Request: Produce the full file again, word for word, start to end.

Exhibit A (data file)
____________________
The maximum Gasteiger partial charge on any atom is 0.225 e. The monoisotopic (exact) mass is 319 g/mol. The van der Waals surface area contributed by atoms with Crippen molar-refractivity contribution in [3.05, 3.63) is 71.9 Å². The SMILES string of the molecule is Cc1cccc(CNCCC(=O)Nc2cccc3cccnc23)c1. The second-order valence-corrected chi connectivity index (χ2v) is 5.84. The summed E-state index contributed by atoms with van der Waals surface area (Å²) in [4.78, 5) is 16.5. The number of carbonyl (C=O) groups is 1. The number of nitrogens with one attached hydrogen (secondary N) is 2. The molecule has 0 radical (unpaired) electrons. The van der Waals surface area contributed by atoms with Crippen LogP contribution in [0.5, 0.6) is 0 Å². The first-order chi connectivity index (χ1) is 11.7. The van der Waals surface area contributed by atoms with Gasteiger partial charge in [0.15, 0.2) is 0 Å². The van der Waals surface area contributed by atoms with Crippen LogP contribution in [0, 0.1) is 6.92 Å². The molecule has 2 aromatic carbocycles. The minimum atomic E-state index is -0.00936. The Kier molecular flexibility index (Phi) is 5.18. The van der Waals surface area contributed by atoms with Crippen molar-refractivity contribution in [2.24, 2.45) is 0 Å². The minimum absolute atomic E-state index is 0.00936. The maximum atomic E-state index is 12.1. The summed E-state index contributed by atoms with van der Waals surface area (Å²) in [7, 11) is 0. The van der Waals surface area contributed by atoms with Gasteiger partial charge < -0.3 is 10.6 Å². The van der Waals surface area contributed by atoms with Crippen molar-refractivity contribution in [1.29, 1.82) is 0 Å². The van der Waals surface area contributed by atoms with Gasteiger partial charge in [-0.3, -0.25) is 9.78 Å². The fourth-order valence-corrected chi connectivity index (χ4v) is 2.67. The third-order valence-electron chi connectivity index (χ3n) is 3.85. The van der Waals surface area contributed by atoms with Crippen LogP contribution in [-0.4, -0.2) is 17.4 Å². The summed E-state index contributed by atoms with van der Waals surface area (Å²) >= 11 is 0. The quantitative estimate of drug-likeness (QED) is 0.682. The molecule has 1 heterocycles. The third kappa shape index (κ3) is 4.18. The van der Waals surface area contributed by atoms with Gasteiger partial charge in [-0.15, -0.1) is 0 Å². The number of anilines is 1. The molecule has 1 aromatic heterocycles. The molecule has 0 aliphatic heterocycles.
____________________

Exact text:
The maximum Gasteiger partial charge on any atom is 0.225 e. The monoisotopic (exact) mass is 319 g/mol. The van der Waals surface area contributed by atoms with Crippen molar-refractivity contribution in [3.05, 3.63) is 71.9 Å². The SMILES string of the molecule is Cc1cccc(CNCCC(=O)Nc2cccc3cccnc23)c1. The second-order valence-corrected chi connectivity index (χ2v) is 5.84. The summed E-state index contributed by atoms with van der Waals surface area (Å²) in [4.78, 5) is 16.5. The number of carbonyl (C=O) groups is 1. The number of nitrogens with one attached hydrogen (secondary N) is 2. The molecule has 0 radical (unpaired) electrons. The van der Waals surface area contributed by atoms with Crippen LogP contribution in [0.5, 0.6) is 0 Å². The first-order chi connectivity index (χ1) is 11.7. The van der Waals surface area contributed by atoms with Gasteiger partial charge in [0.15, 0.2) is 0 Å². The van der Waals surface area contributed by atoms with Crippen LogP contribution in [0, 0.1) is 6.92 Å². The molecule has 2 aromatic carbocycles. The minimum atomic E-state index is -0.00936. The Kier molecular flexibility index (Phi) is 5.18. The van der Waals surface area contributed by atoms with Crippen molar-refractivity contribution in [2.24, 2.45) is 0 Å². The minimum absolute atomic E-state index is 0.00936. The maximum atomic E-state index is 12.1. The summed E-state index contributed by atoms with van der Waals surface area (Å²) in [7, 11) is 0. The van der Waals surface area contributed by atoms with Gasteiger partial charge < -0.3 is 10.6 Å². The van der Waals surface area contributed by atoms with Crippen molar-refractivity contribution in [1.29, 1.82) is 0 Å². The van der Waals surface area contributed by atoms with Gasteiger partial charge in [-0.3, -0.25) is 9.78 Å². The fourth-order valence-corrected chi connectivity index (χ4v) is 2.67. The third-order valence-electron chi connectivity index (χ3n) is 3.85. The van der Waals surface area contributed by atoms with Crippen LogP contribution in [-0.4, -0.2) is 17.4 Å². The summed E-state index contributed by atoms with van der Waals surface area (Å²) >= 11 is 0. The quantitative estimate of drug-likeness (QED) is 0.682. The molecule has 1 heterocycles. The third kappa shape index (κ3) is 4.18. The van der Waals surface area contributed by atoms with Gasteiger partial charge in [-0.15, -0.1) is 0 Å². The number of anilines is 1. The molecule has 1 aromatic heterocycles. The molecule has 0 aliphatic heterocycles.